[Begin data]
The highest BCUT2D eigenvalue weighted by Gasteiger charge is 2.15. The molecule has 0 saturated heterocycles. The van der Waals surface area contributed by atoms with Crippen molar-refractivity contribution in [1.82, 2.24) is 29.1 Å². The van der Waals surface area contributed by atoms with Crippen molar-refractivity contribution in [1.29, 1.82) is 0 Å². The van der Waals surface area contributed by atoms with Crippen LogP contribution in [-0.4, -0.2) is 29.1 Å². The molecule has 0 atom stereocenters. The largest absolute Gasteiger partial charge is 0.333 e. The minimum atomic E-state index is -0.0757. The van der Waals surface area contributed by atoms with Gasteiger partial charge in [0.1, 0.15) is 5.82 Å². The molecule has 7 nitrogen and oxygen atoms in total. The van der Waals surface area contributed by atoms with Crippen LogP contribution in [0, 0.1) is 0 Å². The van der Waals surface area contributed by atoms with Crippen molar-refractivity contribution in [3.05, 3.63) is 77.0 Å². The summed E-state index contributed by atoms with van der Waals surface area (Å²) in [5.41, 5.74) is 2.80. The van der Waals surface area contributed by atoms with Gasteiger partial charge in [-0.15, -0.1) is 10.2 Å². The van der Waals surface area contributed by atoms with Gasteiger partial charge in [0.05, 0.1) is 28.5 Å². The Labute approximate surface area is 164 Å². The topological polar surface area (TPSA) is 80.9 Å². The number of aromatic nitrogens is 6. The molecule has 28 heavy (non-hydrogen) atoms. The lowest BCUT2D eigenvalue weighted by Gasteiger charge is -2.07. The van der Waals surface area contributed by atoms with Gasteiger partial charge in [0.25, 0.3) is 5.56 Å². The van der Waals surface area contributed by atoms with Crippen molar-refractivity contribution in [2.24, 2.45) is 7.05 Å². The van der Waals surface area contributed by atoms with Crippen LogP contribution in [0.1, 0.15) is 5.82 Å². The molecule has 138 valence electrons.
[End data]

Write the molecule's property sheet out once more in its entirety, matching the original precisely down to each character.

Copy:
The highest BCUT2D eigenvalue weighted by Gasteiger charge is 2.15. The molecule has 0 saturated heterocycles. The van der Waals surface area contributed by atoms with Crippen molar-refractivity contribution in [1.82, 2.24) is 29.1 Å². The van der Waals surface area contributed by atoms with Crippen molar-refractivity contribution in [1.29, 1.82) is 0 Å². The van der Waals surface area contributed by atoms with Crippen LogP contribution in [-0.4, -0.2) is 29.1 Å². The molecule has 0 atom stereocenters. The largest absolute Gasteiger partial charge is 0.333 e. The minimum atomic E-state index is -0.0757. The van der Waals surface area contributed by atoms with Gasteiger partial charge in [0.1, 0.15) is 5.82 Å². The molecule has 7 nitrogen and oxygen atoms in total. The van der Waals surface area contributed by atoms with Crippen LogP contribution in [0, 0.1) is 0 Å². The van der Waals surface area contributed by atoms with Crippen molar-refractivity contribution in [3.05, 3.63) is 77.0 Å². The summed E-state index contributed by atoms with van der Waals surface area (Å²) in [5.41, 5.74) is 2.80. The van der Waals surface area contributed by atoms with Gasteiger partial charge in [-0.15, -0.1) is 10.2 Å². The van der Waals surface area contributed by atoms with Gasteiger partial charge in [0.05, 0.1) is 28.5 Å². The Labute approximate surface area is 164 Å². The topological polar surface area (TPSA) is 80.9 Å². The number of aromatic nitrogens is 6. The molecule has 28 heavy (non-hydrogen) atoms. The lowest BCUT2D eigenvalue weighted by Gasteiger charge is -2.07. The van der Waals surface area contributed by atoms with Gasteiger partial charge in [0.25, 0.3) is 5.56 Å². The van der Waals surface area contributed by atoms with Crippen molar-refractivity contribution in [2.24, 2.45) is 7.05 Å². The van der Waals surface area contributed by atoms with Crippen LogP contribution in [0.1, 0.15) is 5.82 Å². The molecule has 138 valence electrons.